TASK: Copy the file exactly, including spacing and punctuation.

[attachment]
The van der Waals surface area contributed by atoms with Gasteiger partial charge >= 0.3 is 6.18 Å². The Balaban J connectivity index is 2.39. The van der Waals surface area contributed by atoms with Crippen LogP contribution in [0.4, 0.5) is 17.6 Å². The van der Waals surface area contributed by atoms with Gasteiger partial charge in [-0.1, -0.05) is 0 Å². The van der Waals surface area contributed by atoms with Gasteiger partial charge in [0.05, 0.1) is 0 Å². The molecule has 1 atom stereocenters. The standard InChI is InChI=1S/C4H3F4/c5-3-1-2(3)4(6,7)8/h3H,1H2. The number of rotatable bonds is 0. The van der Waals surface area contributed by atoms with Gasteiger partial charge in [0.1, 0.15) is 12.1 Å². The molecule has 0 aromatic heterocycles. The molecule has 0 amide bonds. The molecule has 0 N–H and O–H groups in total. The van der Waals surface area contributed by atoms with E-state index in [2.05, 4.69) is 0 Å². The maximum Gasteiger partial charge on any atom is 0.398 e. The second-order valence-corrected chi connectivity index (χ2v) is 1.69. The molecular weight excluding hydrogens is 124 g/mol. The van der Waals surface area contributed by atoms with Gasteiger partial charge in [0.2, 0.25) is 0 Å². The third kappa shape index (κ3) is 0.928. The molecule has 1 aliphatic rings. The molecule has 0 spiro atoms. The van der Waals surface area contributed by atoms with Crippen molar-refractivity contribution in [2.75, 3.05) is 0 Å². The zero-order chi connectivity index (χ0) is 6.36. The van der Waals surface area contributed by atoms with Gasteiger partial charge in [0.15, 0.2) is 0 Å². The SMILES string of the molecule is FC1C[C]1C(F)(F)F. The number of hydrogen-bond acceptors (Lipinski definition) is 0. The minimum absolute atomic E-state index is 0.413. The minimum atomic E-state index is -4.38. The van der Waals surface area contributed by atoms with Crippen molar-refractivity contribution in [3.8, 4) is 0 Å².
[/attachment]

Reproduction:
The van der Waals surface area contributed by atoms with Gasteiger partial charge >= 0.3 is 6.18 Å². The Balaban J connectivity index is 2.39. The van der Waals surface area contributed by atoms with Crippen LogP contribution in [0.4, 0.5) is 17.6 Å². The van der Waals surface area contributed by atoms with Gasteiger partial charge in [-0.1, -0.05) is 0 Å². The van der Waals surface area contributed by atoms with Gasteiger partial charge in [0.05, 0.1) is 0 Å². The molecule has 1 atom stereocenters. The standard InChI is InChI=1S/C4H3F4/c5-3-1-2(3)4(6,7)8/h3H,1H2. The number of rotatable bonds is 0. The van der Waals surface area contributed by atoms with Gasteiger partial charge in [0.1, 0.15) is 12.1 Å². The molecule has 0 aromatic heterocycles. The molecule has 0 amide bonds. The molecule has 0 N–H and O–H groups in total. The van der Waals surface area contributed by atoms with E-state index in [2.05, 4.69) is 0 Å². The maximum Gasteiger partial charge on any atom is 0.398 e. The second-order valence-corrected chi connectivity index (χ2v) is 1.69. The molecular weight excluding hydrogens is 124 g/mol. The van der Waals surface area contributed by atoms with Gasteiger partial charge in [0.2, 0.25) is 0 Å². The third kappa shape index (κ3) is 0.928. The molecule has 1 aliphatic rings. The molecule has 0 spiro atoms. The van der Waals surface area contributed by atoms with Crippen molar-refractivity contribution in [2.75, 3.05) is 0 Å². The zero-order chi connectivity index (χ0) is 6.36. The van der Waals surface area contributed by atoms with Gasteiger partial charge in [0.15, 0.2) is 0 Å². The SMILES string of the molecule is FC1C[C]1C(F)(F)F. The number of hydrogen-bond acceptors (Lipinski definition) is 0. The minimum absolute atomic E-state index is 0.413. The minimum atomic E-state index is -4.38. The van der Waals surface area contributed by atoms with Crippen molar-refractivity contribution in [3.8, 4) is 0 Å².